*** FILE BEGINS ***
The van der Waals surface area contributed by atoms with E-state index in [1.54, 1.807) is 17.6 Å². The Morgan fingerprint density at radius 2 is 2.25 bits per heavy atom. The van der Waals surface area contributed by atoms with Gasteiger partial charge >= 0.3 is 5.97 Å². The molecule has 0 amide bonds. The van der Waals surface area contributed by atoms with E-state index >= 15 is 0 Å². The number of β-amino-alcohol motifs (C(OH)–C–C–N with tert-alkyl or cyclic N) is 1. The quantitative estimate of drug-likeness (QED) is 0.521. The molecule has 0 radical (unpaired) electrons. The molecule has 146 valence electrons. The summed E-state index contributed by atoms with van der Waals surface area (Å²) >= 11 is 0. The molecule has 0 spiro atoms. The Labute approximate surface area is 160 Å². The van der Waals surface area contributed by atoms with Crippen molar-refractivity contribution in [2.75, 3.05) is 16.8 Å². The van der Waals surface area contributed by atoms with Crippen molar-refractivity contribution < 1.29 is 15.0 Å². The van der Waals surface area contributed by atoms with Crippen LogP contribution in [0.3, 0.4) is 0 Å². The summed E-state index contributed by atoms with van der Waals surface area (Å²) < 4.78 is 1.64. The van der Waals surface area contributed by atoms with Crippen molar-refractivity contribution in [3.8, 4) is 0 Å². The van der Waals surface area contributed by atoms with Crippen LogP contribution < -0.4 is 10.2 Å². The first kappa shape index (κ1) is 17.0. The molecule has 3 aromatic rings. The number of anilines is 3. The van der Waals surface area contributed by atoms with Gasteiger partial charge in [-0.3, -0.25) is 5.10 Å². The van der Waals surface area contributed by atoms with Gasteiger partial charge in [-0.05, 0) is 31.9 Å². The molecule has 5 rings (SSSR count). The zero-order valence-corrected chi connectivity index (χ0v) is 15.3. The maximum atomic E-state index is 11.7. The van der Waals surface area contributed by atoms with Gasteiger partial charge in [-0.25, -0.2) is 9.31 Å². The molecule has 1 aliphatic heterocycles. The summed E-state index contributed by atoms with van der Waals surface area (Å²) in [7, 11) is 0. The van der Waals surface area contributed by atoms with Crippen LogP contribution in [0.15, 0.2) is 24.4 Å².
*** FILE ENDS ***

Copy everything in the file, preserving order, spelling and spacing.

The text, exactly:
The van der Waals surface area contributed by atoms with E-state index in [1.54, 1.807) is 17.6 Å². The Morgan fingerprint density at radius 2 is 2.25 bits per heavy atom. The van der Waals surface area contributed by atoms with Gasteiger partial charge >= 0.3 is 5.97 Å². The molecule has 0 amide bonds. The van der Waals surface area contributed by atoms with E-state index >= 15 is 0 Å². The number of β-amino-alcohol motifs (C(OH)–C–C–N with tert-alkyl or cyclic N) is 1. The quantitative estimate of drug-likeness (QED) is 0.521. The molecule has 0 radical (unpaired) electrons. The molecule has 146 valence electrons. The summed E-state index contributed by atoms with van der Waals surface area (Å²) >= 11 is 0. The molecule has 0 spiro atoms. The Labute approximate surface area is 160 Å². The van der Waals surface area contributed by atoms with Crippen molar-refractivity contribution in [2.75, 3.05) is 16.8 Å². The van der Waals surface area contributed by atoms with Crippen molar-refractivity contribution < 1.29 is 15.0 Å². The van der Waals surface area contributed by atoms with Crippen LogP contribution in [0.3, 0.4) is 0 Å². The summed E-state index contributed by atoms with van der Waals surface area (Å²) < 4.78 is 1.64. The van der Waals surface area contributed by atoms with Crippen molar-refractivity contribution in [3.8, 4) is 0 Å². The van der Waals surface area contributed by atoms with Crippen LogP contribution < -0.4 is 10.2 Å². The first kappa shape index (κ1) is 17.0. The molecule has 3 aromatic rings. The number of anilines is 3. The van der Waals surface area contributed by atoms with Gasteiger partial charge in [-0.3, -0.25) is 5.10 Å². The van der Waals surface area contributed by atoms with Gasteiger partial charge in [-0.05, 0) is 31.9 Å². The molecule has 5 rings (SSSR count). The zero-order valence-corrected chi connectivity index (χ0v) is 15.3. The maximum atomic E-state index is 11.7. The van der Waals surface area contributed by atoms with Gasteiger partial charge in [-0.25, -0.2) is 9.31 Å². The molecule has 1 aliphatic heterocycles. The summed E-state index contributed by atoms with van der Waals surface area (Å²) in [7, 11) is 0. The van der Waals surface area contributed by atoms with Crippen LogP contribution in [0.15, 0.2) is 24.4 Å².